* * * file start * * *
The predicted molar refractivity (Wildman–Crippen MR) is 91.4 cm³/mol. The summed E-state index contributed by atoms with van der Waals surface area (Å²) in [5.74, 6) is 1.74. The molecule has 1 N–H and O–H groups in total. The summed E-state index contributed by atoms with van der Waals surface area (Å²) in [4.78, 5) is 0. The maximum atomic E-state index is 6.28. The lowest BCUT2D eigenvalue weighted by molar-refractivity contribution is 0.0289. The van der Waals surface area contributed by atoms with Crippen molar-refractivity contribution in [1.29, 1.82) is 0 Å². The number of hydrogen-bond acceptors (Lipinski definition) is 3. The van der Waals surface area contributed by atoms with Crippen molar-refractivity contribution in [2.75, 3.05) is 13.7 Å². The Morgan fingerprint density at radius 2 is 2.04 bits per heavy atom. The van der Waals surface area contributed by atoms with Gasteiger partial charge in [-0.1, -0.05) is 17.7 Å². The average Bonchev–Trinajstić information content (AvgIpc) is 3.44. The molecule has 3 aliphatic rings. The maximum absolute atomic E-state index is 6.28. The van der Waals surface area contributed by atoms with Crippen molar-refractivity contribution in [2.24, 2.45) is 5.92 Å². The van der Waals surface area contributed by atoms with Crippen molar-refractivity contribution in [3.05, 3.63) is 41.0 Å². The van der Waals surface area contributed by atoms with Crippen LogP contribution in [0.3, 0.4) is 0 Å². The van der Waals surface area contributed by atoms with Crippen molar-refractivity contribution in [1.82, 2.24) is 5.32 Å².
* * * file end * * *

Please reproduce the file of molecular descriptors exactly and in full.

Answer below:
The predicted molar refractivity (Wildman–Crippen MR) is 91.4 cm³/mol. The summed E-state index contributed by atoms with van der Waals surface area (Å²) in [5.74, 6) is 1.74. The molecule has 1 N–H and O–H groups in total. The summed E-state index contributed by atoms with van der Waals surface area (Å²) in [4.78, 5) is 0. The maximum atomic E-state index is 6.28. The lowest BCUT2D eigenvalue weighted by molar-refractivity contribution is 0.0289. The van der Waals surface area contributed by atoms with Crippen molar-refractivity contribution in [1.29, 1.82) is 0 Å². The number of hydrogen-bond acceptors (Lipinski definition) is 3. The van der Waals surface area contributed by atoms with Crippen molar-refractivity contribution in [2.75, 3.05) is 13.7 Å². The Morgan fingerprint density at radius 2 is 2.04 bits per heavy atom. The van der Waals surface area contributed by atoms with Gasteiger partial charge in [-0.1, -0.05) is 17.7 Å². The average Bonchev–Trinajstić information content (AvgIpc) is 3.44. The molecule has 3 aliphatic rings. The maximum absolute atomic E-state index is 6.28. The van der Waals surface area contributed by atoms with Crippen molar-refractivity contribution in [2.24, 2.45) is 5.92 Å². The van der Waals surface area contributed by atoms with Crippen molar-refractivity contribution in [3.05, 3.63) is 41.0 Å². The van der Waals surface area contributed by atoms with Crippen LogP contribution in [0.3, 0.4) is 0 Å². The van der Waals surface area contributed by atoms with Crippen molar-refractivity contribution in [1.82, 2.24) is 5.32 Å².